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Roman Military Strategy and Tactics “War can only end in eventual victory”

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Presentation on theme: "Roman Military Strategy and Tactics “War can only end in eventual victory”"— Presentation transcript:

1 Roman Military Strategy and Tactics “War can only end in eventual victory”

2 Terms Hastati- younger soldier, early form of the legionnaire Hastati- younger soldier, early form of the legionnaire Velites- light infantry, missile thrower Velites- light infantry, missile thrower Triarii- Veteran soldier, wealthier andmore heavily armed Triarii- Veteran soldier, wealthier and more heavily armed young, poor soldier Ferentarii- young, poor soldier Trireme- a ship with rectangular or triangular sails wide enough for three rowers at each oar, often equipped with a ram and ‘siege’ weapons Quinquereme- similar to a trireme, but five rowers could be stationed at each oar, making the ship much larger Phalanx- rectangular military formation consisting almost entirely of heavily armored spearmen (though after Alexander the amount of armor became less important in labeling a division a phalanx) Scutum- large rectangular shield carried by Roman legionnaires Scutum- large rectangular shield carried by Roman legionnaires Legionnaire- a member of an army (legion), usually used to describe the standard heavy infantry of the Imperial Roman Army Legionnaire- a member of an army (legion), usually used to describe the standard heavy infantry of the Imperial Roman Army Pilum- heavy spear, could be thrown as a javelin with an effective range of 20 meters Pilum- heavy spear, could be thrown as a javelin with an effective range of 20 meters Contubernium- squad of eight men Contubernium- squad of eight men Maniple- subdivision of a legion consisting of either 60 or 120 men. Maniple- subdivision of a legion consisting of either 60 or 120 men. Cohort- division of legion made up of 480 men Cohort- division of legion made up of 480 men Century- division of cohort consisting of 80 men (originally 100) Century- division of cohort consisting of 80 men (originally 100)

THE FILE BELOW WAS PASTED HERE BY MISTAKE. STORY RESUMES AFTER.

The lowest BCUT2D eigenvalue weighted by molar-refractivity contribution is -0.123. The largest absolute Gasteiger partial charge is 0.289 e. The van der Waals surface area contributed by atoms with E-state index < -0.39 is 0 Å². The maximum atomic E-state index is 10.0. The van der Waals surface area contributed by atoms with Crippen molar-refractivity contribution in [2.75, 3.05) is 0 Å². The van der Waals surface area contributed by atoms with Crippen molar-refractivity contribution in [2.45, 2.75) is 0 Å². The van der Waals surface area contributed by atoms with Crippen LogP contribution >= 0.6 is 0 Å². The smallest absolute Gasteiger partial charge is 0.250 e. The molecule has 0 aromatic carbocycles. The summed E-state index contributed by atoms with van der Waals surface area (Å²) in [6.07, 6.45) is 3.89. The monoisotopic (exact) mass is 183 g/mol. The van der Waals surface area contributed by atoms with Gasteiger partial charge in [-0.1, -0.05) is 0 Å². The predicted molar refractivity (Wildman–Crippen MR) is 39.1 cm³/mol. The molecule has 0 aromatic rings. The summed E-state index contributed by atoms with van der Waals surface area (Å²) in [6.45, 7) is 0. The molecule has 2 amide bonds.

3 Rome Under the Etruscan Kings Prior to the republic the Roman Army resembled a Macedonian phalanx. Prior to the republic the Roman Army resembled a Macedonian phalanx. Cavalry used defensively Equipment and rank based on wealth

4 Rome Adapts… Completely reorganizes army. Tactics during battle still not seen as important part of warfare. Cavalry still not seen as an offensive unit… and will not be for a while. It has come to the triarii!

5 REALLY Adapts New Helmets! New Shields!

6 Rome Still Missing Something… Up until the Second Punic War Rome had no generals that stood out from the crowd… Until…

7 The Shield and Sword of Rome Quintus Fabius Maximus (Cunctator) Marcus Claudius Marcellus

8 More Importantly Though… Publius Cornelius Scipio Africanus